Holub and Patricelli are back with another Mini Myth; here, a dark-skinned, bespectacled tot named Athena shows off her preternaturally advanced fine-motor skills by tying a plethora of bows.
When a white toddler with a spider T-shirt and flapping laces on her shoes sees Athena tying her shoes, Athena helps out. The child then shows off the big pink bows to the others in what seems to be their day care or preschool but must confess that it was Athena who tied them. “I can teach you,” says helpful Athena, and she does. Patricelli depicts a racially diverse group of appealing kids who mostly look as though they dressed themselves. The story is evidently inspired by Athena’s role in introducing weaving to mortals, as evidenced by a closing note that summarizes the fate of Arachne. Companion title Don’t Get Lost, Odysseus! tells the story of a dark-skinned boy with a thatch of black hair who gets lost in a nautically themed playspace while shopping with his mother; a smiling cyclops is a significant feature. This book too closes with a summary of the title character’s original story. Like the others in the series, both books take their source material as inspiration for their themes rather than attempting to actually retell the classic tales for an audience too young to sit still for them.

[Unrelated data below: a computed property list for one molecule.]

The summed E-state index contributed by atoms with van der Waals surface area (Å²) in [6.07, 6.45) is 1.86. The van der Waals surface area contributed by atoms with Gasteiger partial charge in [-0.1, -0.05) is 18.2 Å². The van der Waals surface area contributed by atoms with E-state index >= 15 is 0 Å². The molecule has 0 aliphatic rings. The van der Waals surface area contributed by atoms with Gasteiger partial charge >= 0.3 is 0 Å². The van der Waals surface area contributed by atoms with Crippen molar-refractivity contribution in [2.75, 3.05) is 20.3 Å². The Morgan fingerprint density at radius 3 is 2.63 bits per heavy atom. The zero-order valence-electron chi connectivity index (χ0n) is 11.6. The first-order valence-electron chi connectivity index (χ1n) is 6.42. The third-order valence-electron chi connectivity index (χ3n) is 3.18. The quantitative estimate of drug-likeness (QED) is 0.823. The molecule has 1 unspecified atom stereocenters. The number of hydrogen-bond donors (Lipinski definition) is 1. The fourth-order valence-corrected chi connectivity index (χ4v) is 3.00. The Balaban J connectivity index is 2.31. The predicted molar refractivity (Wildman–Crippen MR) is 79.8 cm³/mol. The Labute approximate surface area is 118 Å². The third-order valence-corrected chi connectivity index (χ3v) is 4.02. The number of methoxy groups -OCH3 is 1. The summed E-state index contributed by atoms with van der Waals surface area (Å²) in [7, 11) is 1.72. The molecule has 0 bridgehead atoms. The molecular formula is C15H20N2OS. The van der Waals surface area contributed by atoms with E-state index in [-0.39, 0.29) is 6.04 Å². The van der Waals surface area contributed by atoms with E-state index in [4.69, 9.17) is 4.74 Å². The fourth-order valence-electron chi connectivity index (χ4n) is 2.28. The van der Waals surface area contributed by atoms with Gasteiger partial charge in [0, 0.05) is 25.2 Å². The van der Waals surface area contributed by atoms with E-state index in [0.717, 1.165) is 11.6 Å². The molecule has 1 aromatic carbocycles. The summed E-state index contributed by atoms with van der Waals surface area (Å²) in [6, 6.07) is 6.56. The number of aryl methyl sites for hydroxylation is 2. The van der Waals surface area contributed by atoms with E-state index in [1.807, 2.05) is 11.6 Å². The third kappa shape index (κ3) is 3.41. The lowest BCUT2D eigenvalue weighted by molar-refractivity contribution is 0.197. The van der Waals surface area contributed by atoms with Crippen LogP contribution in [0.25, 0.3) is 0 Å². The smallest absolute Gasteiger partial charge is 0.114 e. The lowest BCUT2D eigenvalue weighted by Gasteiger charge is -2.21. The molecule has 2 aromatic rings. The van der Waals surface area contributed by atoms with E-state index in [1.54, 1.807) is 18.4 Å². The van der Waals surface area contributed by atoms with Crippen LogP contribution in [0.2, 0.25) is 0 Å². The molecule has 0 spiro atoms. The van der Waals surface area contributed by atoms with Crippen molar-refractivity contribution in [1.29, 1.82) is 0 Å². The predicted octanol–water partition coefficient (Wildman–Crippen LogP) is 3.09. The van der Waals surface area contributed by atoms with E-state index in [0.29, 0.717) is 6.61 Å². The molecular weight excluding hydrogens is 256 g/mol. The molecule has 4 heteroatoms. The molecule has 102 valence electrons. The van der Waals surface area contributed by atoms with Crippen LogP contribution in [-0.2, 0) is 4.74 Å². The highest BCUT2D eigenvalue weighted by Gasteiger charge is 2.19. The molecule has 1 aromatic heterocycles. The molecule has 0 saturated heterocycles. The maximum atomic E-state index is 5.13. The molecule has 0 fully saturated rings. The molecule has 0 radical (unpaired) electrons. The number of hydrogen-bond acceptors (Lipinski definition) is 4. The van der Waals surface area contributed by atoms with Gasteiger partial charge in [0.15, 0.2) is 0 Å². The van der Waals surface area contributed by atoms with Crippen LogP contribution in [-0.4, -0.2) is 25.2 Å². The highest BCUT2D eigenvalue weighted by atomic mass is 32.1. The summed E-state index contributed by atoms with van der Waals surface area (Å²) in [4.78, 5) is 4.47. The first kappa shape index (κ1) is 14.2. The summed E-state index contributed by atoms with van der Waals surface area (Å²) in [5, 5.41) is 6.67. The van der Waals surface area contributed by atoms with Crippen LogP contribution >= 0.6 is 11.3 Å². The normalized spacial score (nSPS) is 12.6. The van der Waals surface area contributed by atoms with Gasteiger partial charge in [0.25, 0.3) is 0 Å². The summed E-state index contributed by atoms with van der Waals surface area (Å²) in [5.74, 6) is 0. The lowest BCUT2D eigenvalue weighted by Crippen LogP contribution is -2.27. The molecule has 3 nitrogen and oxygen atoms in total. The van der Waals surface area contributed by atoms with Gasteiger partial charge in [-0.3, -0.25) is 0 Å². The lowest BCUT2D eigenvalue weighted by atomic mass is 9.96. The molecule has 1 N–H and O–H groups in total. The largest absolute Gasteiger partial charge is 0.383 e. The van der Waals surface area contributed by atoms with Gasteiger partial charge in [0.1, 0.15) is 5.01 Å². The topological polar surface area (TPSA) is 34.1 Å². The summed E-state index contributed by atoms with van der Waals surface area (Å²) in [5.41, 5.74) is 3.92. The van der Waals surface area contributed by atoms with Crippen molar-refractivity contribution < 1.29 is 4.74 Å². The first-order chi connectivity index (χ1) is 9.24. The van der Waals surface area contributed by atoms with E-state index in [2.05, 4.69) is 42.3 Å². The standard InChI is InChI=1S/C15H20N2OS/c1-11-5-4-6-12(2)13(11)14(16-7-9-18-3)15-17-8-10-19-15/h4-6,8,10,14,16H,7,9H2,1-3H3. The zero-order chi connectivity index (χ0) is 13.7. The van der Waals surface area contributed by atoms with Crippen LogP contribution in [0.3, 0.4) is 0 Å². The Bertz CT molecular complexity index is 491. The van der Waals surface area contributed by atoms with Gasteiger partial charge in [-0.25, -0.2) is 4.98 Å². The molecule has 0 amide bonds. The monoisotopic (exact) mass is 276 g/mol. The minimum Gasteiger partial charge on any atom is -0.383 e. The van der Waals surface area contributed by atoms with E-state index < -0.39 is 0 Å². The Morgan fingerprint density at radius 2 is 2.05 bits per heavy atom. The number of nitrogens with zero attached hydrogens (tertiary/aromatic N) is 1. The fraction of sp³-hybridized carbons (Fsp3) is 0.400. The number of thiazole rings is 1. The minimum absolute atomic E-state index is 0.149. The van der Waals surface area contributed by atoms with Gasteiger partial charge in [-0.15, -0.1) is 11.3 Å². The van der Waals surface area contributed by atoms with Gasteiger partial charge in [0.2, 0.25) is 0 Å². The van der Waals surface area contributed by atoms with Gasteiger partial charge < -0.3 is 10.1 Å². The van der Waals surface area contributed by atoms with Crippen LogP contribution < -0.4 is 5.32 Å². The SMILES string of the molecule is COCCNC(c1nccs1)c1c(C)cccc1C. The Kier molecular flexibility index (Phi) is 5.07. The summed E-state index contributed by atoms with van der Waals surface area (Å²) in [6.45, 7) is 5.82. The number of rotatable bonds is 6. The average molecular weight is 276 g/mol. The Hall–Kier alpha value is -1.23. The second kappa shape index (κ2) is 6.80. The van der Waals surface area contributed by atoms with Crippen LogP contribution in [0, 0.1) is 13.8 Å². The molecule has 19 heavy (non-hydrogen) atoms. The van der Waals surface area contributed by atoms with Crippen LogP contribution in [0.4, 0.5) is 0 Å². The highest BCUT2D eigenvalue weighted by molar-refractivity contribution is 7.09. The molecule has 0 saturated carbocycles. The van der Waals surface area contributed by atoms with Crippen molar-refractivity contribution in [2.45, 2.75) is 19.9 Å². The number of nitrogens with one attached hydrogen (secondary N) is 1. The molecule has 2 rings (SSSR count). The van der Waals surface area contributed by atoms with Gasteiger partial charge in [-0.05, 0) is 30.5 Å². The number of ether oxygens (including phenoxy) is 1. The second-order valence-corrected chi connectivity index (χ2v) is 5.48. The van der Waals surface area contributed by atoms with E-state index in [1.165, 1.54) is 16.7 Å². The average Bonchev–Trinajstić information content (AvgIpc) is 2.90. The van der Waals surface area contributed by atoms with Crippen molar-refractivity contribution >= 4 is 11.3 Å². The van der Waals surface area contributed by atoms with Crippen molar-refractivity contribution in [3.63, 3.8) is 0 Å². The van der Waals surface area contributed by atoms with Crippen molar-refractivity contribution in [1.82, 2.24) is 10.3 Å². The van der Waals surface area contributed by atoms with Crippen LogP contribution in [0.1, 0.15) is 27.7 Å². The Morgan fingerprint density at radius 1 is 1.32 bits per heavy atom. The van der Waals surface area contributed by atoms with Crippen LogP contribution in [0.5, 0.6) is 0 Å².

In centering a child of color as a source of wisdom, the book makes a positive statement for young readers. (Board book. 1-3)